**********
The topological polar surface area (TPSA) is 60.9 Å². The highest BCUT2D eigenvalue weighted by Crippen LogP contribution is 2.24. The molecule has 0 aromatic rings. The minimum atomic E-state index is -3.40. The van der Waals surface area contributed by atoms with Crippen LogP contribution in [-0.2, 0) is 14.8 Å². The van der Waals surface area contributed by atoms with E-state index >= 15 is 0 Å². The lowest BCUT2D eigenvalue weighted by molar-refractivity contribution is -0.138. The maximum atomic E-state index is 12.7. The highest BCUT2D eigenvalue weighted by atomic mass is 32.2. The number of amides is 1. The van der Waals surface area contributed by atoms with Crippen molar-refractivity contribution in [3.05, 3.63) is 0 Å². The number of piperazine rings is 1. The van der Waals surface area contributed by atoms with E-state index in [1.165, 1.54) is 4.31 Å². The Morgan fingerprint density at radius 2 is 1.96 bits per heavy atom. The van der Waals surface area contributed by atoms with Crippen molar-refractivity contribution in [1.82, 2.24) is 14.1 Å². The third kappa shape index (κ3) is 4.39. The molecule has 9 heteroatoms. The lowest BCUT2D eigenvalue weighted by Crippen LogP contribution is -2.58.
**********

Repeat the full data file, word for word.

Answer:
The topological polar surface area (TPSA) is 60.9 Å². The highest BCUT2D eigenvalue weighted by Crippen LogP contribution is 2.24. The molecule has 0 aromatic rings. The minimum atomic E-state index is -3.40. The van der Waals surface area contributed by atoms with Crippen LogP contribution in [-0.2, 0) is 14.8 Å². The van der Waals surface area contributed by atoms with E-state index >= 15 is 0 Å². The lowest BCUT2D eigenvalue weighted by molar-refractivity contribution is -0.138. The maximum atomic E-state index is 12.7. The highest BCUT2D eigenvalue weighted by atomic mass is 32.2. The number of amides is 1. The van der Waals surface area contributed by atoms with Crippen molar-refractivity contribution in [3.05, 3.63) is 0 Å². The number of piperazine rings is 1. The van der Waals surface area contributed by atoms with E-state index in [1.165, 1.54) is 4.31 Å². The Morgan fingerprint density at radius 2 is 1.96 bits per heavy atom. The van der Waals surface area contributed by atoms with Crippen molar-refractivity contribution in [1.82, 2.24) is 14.1 Å². The third kappa shape index (κ3) is 4.39. The molecule has 9 heteroatoms. The lowest BCUT2D eigenvalue weighted by Crippen LogP contribution is -2.58.